Student lab aims to increase children’s and young people’s understanding of computer science




© Oliver Dietze

How can I get a drone to perform little tricks? Is it difficult to program a robot? And how does a machine actually learn? Children and young people can deal with questions like these in the Computer Science lab for schoolchildren. At present, the lab mainly offers online services aimed at students of different ages and also at teaching staff. They aim to promote the understanding of computer science in society as a whole.

The Computer Science Lab, or InfoLab Saar for short, is part of the didactics of computer science at Saarland University and offers a wide range of advanced training opportunities for pupils and teachers, tailored to the respective target groups:

Programming courses in various programming languages, robot and drone programming, or a hardware set in which a functioning computer can be disassembled into its individual parts and reassembled are offered for students of all ages. But more complex topics such as machine learning, artificial intelligence and ethical questions of computer science are also on the agenda at InfoLab Saar. Laptops, minicomputers, robots and drones are available in classroom sets and can be used both directly on site in the student lab and during school visits by the InfoLab team.

“Our participants are often amazed at how exciting and understandable computer science can be. They notice each time anew: Computer science is not a book with seven seals,” says computer science professor Verena Wolf. Due to the Corona pandemic, the student lab has switched its offerings to online formats. These are well received: “We have observed that many of our participants come back and show continued enthusiasm for the subject,” adds Professor Wolf. Only recently, InfoLab Saar was included in the program for the promotion of gifted students of the Saarland Ministry of Education and Culture.

The further training of teaching staff is also an important concern of InfoLab Saar. Here, the multiplier effect is relied upon. “The deeper the understanding of computer science among teachers of all subjects, the better-prepared future generations of students will be for the advancing digitalization”, says Kerstin Reese, research assistant at the Student Laboratory. For example, since June 2020, InfoLab Saar has been offering further training courses for teachers which have been officially recognized by the State Institute for Education and Media. In addition, the team of the Schülerlabor Informatik is also directly involved in the schools. “At the Rohrbach Community School we organize teacher training courses and at the Scheidt Elementary School we offer a computer science club”, says Reese.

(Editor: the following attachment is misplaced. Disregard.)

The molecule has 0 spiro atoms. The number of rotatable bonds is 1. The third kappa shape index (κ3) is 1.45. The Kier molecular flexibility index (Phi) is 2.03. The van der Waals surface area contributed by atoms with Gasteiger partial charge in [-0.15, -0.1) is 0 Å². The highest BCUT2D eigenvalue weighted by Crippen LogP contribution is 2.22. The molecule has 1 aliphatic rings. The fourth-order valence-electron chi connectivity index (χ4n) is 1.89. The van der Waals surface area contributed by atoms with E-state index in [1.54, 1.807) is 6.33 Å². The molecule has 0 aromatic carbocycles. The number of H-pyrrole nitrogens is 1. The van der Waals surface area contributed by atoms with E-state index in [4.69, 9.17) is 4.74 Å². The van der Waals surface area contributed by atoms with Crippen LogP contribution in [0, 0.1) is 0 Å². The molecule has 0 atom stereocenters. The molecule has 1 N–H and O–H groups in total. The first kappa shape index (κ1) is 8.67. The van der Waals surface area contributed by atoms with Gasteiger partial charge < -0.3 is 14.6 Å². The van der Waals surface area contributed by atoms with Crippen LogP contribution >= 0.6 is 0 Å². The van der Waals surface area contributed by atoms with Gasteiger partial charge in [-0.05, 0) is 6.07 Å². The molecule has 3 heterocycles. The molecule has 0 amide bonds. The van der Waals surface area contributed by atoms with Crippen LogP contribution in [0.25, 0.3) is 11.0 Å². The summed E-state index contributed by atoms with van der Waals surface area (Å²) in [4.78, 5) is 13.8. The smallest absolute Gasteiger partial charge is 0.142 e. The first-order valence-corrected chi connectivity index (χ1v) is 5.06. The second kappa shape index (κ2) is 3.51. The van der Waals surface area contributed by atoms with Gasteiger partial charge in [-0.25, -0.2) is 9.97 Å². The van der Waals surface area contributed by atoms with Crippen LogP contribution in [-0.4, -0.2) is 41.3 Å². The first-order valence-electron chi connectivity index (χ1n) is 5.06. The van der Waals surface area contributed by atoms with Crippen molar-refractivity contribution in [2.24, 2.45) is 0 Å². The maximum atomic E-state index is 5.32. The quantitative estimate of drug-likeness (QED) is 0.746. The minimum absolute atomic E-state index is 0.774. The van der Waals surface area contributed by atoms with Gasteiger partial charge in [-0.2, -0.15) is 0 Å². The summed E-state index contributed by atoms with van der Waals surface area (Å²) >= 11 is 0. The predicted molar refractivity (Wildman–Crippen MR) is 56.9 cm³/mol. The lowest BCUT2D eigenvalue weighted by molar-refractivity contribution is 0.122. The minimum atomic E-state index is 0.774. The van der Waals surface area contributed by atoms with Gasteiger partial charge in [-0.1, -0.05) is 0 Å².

Teacher training at Saarland University also benefits from InfoLab Saar: “Prospective teachers can work with us as research assistants and gain initial experience in teaching computer science content – in addition to what they learn in our recently reformed teacher training program,” adds Professor Wolf.

Education Minister Christine Streichert-Clivot explained during a working visit to the student lab last Friday: “My goal is to make Saarland a pioneer in digital education. Saarland University, especially the computer science didactics department around Professor Wolf, is an important partner in this endeavor. Important work is being done here to make our teaching staff fit for the digitally supported teaching of the future and to advance computer science education in the state. Computer science as a school subject must be standard in the future”.

Saarland University’s InfoLab Saar is located on the Saarland Informatics Campus. It is organized by Professor Verena Wolf together with her research assistant Kerstin Reese.

Further information:
https://infolab.cs.uni-saarland.de/

Questions can be directed at:
Prof. Dr. Verena Wolf
e-mail: wolf@cs.uni-saarland.de
Phone: +49 (0)681 302-5586

Editor:
Philipp Zapf-Schramm
Competence Center Computer Science
Saarland Informatics Campus
Phone: +49 681 302-70741
E-Mail: pzapf@mmci.uni-saarland.de

Background Saarland Informatics Campus:
800 scientists and about 2000 students from more than 80 nations make the Saarland Informatics Campus (SIC) one of the leading locations for computer science in Germany and Europe. Five world-renowned research institutes, namely the German Research Center for Artificial Intelligence (DFKI), the Max Planck Institute for Computer Science, the Max Planck Institute for Software Systems, the Center for Bioinformatics and the Cluster for “Multimodal Computing and Interaction” as well as Saarland University with three departments and 21 degree programs cover the entire spectrum of computer science.


Die Öffentlichkeitsarbeit am Saarland Informatics Campus wird unterstützt durch das Kompetenzzentrum Informatik Saarland, gefördert aus Mitteln des Europäischen Fonds für regionale Entwicklung (EFRE) und Mitteln der Staatskanzlei Saarland.





Nachwuchsgewinnung, Öffentlichkeitsarbeit und Technologietransfer am Saarland Informatics Campus werden unterstützt durch das Kompetenzzentrum Informatik Saarland, gefördert durch

Logo Europäischer Fonds für regionale Entwicklung
Weitere Infos

Das Projekt Tandem an der Universität des Saarlandes verfolgt das Ziel, die für eine wirtschaftliche oder industrielle Verwertung interessanten Forschungsergebnisse der saarländischen Informatik und der Max-Planck Institute durch einen Inkubationsprozess soweit weiterzuentwickeln, dass entweder Investoren die Produkte kaufen oder lizenzieren, oder neue Unternehmen im Saarland gegründet werden. Begleitende Aktivitäten im Projekt umfassen nationale und internationale Öffentlichkeitsarbeit, Maßnahmen zur Förderung des Technologietransfers im Allgemeinen sowie Formate zur Nachwuchsakquise im Bereich der Informatik. Das Projekt Tandem trägt dazu bei, die saarländische Informatik und den Wirtschaftsstandort Saarland zu stärken.